Bifunctional enzyme JMJD6 contributes to multiple disease pathogenesis: New twist on the old story

Shiva Shankar Vangimalla, Murali Ganesan, Kusum K. Kharbanda, Natalia A. Osna

Research output: Contribution to journalReview articlepeer-review

12 Scopus citations

Abstract

Jumonji domain‐containing protein 6 (JMJD6) is a non‐heme Fe(II) 2‐oxoglutarate (2OG)‐dependent oxygenase with arginine demethylase and lysyl hydroxylase activities. Its initial discovery as a dispensable phosphatidylserine receptor (PSR) in the cell membrane of macrophages for phagocytosis was squashed by newer studies which revealed its nuclear localization and bifunctional enzymatic activity. Though its interaction with several nuclear and cytoplasmic target proteins has been demonstrated, the exact mechanisms and clinical significance of these various biologic interplays are not yet well established. Recent investigations have shed the light on the multiple pathways by which JMJD6 can regulate cell proliferation and cause tumorigenesis. Clinically, JMJD6 has been associated with more aggressive and metastatic disease, poorer prognosis, and lower overall survival rates—particularly in lung colon and oral cancers. JMJD6 is a novel biomarker for predicting future disease outcomes and is a target for new therapeutic treatments in future studies. Aberrant expression and dysregulation of JMJD6 are implicated in various other processes such as impaired T‐cell proliferation and maturation, inoculation, and virulence of foot‐and‐mouth disease virus (FMDV), and impaired methylation of innate immunity factor. This article reviews the association of JMJD6 with various pathological processes—particularly, its role in tumorigenesis and virological interactions.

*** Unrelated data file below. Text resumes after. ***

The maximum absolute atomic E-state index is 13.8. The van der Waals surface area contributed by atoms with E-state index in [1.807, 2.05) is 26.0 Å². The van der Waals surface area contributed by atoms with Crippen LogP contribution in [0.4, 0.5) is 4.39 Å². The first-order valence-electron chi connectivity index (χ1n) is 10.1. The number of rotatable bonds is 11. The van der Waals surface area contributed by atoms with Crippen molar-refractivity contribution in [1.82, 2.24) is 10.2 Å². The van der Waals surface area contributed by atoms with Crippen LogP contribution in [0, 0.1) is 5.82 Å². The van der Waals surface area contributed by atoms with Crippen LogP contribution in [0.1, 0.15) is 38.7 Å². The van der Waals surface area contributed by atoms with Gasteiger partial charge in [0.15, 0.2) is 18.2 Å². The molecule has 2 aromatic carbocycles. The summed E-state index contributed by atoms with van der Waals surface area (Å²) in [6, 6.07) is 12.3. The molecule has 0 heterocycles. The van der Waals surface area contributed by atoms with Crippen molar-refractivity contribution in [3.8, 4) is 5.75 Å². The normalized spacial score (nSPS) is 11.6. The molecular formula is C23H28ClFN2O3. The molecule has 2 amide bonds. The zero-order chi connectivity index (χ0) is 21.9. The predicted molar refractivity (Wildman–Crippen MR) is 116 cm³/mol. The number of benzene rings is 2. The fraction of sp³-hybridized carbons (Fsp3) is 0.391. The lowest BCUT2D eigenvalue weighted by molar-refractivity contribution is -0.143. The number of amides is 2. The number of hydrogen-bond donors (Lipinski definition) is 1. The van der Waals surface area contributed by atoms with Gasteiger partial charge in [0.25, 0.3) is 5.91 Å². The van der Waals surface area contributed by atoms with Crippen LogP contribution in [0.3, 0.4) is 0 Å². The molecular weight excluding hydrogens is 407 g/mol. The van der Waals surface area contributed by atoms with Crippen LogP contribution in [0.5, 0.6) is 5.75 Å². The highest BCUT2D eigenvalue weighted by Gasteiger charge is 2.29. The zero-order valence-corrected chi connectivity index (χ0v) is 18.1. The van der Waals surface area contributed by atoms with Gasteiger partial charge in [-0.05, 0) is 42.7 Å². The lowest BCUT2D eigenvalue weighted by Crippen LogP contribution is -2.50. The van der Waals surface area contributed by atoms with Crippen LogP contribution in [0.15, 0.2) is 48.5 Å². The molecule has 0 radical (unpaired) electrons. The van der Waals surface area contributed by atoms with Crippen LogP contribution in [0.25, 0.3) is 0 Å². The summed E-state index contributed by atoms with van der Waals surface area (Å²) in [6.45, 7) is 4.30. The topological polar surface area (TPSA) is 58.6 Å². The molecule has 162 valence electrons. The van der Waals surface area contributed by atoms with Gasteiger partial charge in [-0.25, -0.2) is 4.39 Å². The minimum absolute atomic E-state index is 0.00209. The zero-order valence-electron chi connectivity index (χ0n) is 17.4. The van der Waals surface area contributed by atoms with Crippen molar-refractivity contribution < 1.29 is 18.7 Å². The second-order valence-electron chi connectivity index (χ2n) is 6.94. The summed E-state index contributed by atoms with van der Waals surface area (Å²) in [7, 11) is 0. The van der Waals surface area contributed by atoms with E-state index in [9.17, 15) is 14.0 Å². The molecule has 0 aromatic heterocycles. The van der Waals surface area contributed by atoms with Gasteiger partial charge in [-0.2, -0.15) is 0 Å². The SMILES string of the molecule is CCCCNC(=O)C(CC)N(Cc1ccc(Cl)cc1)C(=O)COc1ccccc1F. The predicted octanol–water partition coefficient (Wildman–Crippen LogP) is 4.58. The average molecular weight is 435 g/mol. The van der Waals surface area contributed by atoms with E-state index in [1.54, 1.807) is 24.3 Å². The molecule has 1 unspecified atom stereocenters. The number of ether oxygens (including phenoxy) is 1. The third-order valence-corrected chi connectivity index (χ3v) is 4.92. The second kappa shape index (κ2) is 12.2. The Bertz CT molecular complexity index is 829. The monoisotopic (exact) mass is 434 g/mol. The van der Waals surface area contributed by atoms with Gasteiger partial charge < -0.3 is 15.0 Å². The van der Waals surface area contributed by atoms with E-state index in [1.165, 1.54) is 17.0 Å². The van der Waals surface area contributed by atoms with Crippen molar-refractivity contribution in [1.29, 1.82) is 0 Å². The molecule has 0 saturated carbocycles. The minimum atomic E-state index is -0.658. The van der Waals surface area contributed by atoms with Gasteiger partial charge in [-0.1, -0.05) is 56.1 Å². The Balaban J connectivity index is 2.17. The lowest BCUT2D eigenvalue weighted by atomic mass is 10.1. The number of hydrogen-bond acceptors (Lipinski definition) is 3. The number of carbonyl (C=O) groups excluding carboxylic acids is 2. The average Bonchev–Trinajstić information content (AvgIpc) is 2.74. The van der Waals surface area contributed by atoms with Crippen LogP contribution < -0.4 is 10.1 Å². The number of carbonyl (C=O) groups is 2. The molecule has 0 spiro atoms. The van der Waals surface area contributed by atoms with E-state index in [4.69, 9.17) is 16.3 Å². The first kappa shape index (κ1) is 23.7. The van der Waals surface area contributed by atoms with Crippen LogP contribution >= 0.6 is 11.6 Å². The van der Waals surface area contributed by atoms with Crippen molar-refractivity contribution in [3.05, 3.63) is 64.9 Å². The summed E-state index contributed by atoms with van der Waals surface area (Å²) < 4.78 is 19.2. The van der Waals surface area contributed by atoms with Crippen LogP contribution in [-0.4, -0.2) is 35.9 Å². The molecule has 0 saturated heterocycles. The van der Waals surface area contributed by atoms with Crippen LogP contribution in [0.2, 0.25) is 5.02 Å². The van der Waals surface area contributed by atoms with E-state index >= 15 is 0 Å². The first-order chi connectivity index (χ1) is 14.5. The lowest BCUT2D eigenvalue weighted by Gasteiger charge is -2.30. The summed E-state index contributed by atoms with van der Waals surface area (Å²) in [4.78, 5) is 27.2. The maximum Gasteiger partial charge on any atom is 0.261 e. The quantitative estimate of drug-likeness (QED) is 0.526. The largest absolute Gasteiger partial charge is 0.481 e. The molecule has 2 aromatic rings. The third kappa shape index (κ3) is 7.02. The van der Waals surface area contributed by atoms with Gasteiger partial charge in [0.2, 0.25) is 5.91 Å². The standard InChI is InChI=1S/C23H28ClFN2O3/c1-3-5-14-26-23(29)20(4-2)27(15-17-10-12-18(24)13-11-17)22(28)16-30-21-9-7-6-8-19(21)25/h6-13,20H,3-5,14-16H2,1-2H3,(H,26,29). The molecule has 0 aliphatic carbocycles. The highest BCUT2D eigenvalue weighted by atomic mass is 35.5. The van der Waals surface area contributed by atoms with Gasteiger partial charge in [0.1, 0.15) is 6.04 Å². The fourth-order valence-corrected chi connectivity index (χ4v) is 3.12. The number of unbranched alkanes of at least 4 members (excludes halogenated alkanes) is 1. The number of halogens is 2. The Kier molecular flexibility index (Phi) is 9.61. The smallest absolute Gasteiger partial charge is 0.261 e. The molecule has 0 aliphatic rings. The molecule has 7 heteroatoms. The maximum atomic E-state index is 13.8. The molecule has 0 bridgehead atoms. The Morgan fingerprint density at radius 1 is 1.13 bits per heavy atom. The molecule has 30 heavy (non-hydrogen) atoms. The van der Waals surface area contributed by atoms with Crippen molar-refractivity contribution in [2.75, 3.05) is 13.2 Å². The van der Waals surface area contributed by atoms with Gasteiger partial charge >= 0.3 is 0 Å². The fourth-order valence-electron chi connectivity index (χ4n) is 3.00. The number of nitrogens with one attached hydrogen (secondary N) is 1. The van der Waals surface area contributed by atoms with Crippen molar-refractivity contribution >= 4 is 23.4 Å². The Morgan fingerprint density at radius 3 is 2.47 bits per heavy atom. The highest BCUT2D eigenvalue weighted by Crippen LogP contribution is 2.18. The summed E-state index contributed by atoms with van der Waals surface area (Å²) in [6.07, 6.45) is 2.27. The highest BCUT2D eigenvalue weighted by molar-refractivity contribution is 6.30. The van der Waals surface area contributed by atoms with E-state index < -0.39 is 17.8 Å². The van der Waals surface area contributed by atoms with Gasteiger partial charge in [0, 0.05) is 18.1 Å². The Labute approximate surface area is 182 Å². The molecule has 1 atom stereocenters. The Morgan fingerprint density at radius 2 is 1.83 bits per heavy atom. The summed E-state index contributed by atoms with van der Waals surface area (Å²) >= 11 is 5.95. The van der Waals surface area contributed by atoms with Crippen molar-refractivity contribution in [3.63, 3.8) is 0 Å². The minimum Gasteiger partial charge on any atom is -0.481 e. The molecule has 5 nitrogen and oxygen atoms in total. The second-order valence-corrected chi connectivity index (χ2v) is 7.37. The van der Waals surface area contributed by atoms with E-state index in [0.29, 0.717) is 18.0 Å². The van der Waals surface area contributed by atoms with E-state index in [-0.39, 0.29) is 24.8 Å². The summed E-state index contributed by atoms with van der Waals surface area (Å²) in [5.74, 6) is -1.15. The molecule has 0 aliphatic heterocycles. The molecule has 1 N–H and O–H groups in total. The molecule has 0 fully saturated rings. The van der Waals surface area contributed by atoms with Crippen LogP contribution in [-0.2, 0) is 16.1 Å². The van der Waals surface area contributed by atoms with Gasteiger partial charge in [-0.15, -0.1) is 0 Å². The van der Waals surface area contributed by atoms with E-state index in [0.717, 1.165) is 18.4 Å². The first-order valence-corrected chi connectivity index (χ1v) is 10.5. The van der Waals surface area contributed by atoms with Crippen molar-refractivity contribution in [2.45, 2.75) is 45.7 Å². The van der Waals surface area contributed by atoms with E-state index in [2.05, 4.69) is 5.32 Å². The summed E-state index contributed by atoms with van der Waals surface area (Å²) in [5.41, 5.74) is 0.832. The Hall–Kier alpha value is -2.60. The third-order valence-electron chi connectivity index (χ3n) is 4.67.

Original languageEnglish (US)
Article number41
JournalBiomolecules
Volume7
Issue number2
DOIs
StatePublished - Jun 2017

Keywords

  • Cancer
  • JMJD6
  • Methylation
  • Viruses

ASJC Scopus subject areas

  • Biochemistry
  • Molecular Biology

Fingerprint Dive into the research topics of 'Bifunctional enzyme JMJD6 contributes to multiple disease pathogenesis: New twist on the old story'. Together they form a unique fingerprint.

Cite this